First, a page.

Is CRE Lending Bottoming Out?
As conditions begin to stabilize, an uptick in deal volume is expected in the second half of 2024, according to CBRE’s latest report.
Although transaction activity remains modest, it appears that borrowing costs might have peaked, presaging renewed stability in the commercial real estate lending market, according to the third-quarter CBRE Lending Momentum Index, which was released Monday.
CBRE Research states that the index declined by 3.0 percent since the second quarter, which in comparison to a fall of 47.9 percent year-over-year, suggests perhaps the worst is coming to an end.
The CBRE Lending Momentum Index, which tracks the pace of CBRE-originated or CBRE-brokered commercial loan closings in the U.S., closed the third quarter at 187. The base value of 100 represents average activity for 2005.
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According to prepared remarks by James Millon, CBRE’s U.S. president of Debt & Structured Finance, there are signs that lending conditions may be stabilizing for certain asset classes, despite capital markets headwinds. As credit is gradually loosening, cap rates are resetting higher and the Fed’s rate hiking campaign may be near the end, Millon expects an uptick in deal volume in the second half of next year.
For the sixth straight quarter, banks accounted for the largest share of CBRE’s non-agency loan closings, having originated 38.4 percent of the third-quarter total, versus 43.3 percent in the second quarter. Construction loans accounted for about half of the third-quarter volume, one-third were for refinancing deals and the rest supported property acquisitions, CBRE reported.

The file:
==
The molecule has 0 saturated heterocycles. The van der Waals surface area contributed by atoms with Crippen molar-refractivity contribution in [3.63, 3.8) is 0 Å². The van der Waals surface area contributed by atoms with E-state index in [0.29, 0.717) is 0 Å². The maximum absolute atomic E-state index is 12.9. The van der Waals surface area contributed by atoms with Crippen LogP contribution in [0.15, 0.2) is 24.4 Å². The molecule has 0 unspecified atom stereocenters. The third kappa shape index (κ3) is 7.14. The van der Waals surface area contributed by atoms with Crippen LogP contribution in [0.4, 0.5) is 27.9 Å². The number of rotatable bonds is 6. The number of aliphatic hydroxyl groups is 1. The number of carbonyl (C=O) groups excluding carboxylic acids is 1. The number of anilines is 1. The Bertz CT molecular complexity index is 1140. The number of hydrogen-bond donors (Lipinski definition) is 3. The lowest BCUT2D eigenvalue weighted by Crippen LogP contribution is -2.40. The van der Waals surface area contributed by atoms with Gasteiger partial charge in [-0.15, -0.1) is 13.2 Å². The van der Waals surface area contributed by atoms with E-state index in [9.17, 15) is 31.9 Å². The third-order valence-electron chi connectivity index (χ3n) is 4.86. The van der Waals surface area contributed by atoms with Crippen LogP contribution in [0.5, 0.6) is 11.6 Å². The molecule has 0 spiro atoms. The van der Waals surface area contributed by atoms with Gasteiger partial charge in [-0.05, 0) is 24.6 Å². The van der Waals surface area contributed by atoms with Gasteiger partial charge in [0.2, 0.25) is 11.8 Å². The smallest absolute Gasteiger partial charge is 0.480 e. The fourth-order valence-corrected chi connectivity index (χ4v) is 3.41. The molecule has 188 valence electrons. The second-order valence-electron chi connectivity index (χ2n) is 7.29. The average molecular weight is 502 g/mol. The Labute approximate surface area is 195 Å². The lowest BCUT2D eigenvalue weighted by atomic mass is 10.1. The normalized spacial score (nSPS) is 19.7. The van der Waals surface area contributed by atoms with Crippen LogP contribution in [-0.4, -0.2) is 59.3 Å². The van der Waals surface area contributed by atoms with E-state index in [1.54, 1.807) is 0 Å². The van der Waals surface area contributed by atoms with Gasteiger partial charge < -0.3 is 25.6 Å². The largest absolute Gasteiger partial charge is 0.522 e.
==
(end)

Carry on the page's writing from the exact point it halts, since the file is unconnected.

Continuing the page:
In the third quarter, life insurance companies gained about as much market share as banks lost, with 33.5 percent of origination volume, compared with 26.8 percent in the previous quarter, predominantly in fixed-rate acquisition and refinancing loans for multifamily, industrial and retail assets.
Diving a bit deeper
Alternative lenders such as debt funds and mortgage REITs continued to be hemmed in by high short-term borrowing costs, though these entities did account for 27.5 percent of third-quarter loan volume.
Collateralized loan obligations managed just $6 billion in lending for the first nine months of 2023, a substantially fall from the $27.3 billion over the same period in 2022.
CMBS conduits too are not as productive so far this year, accounting for less than 1 percent of non-agency loan volume in the third quarter, versus 3.7 percent in the second quarter. Similarly, industrywide CMBS origination hit only $26.4 billion year-to-date (through the third quarter), a significant drop from $64.4 billion for the same period in 2022. Underwriting criteria saw little change in the third quarter, CBRE reported. The average underwritten cap rate rose by 16 basis points to 5.68 percent, while the average loan-to-value increased to 61.4 percent, from 58.3 percent in the second quarter.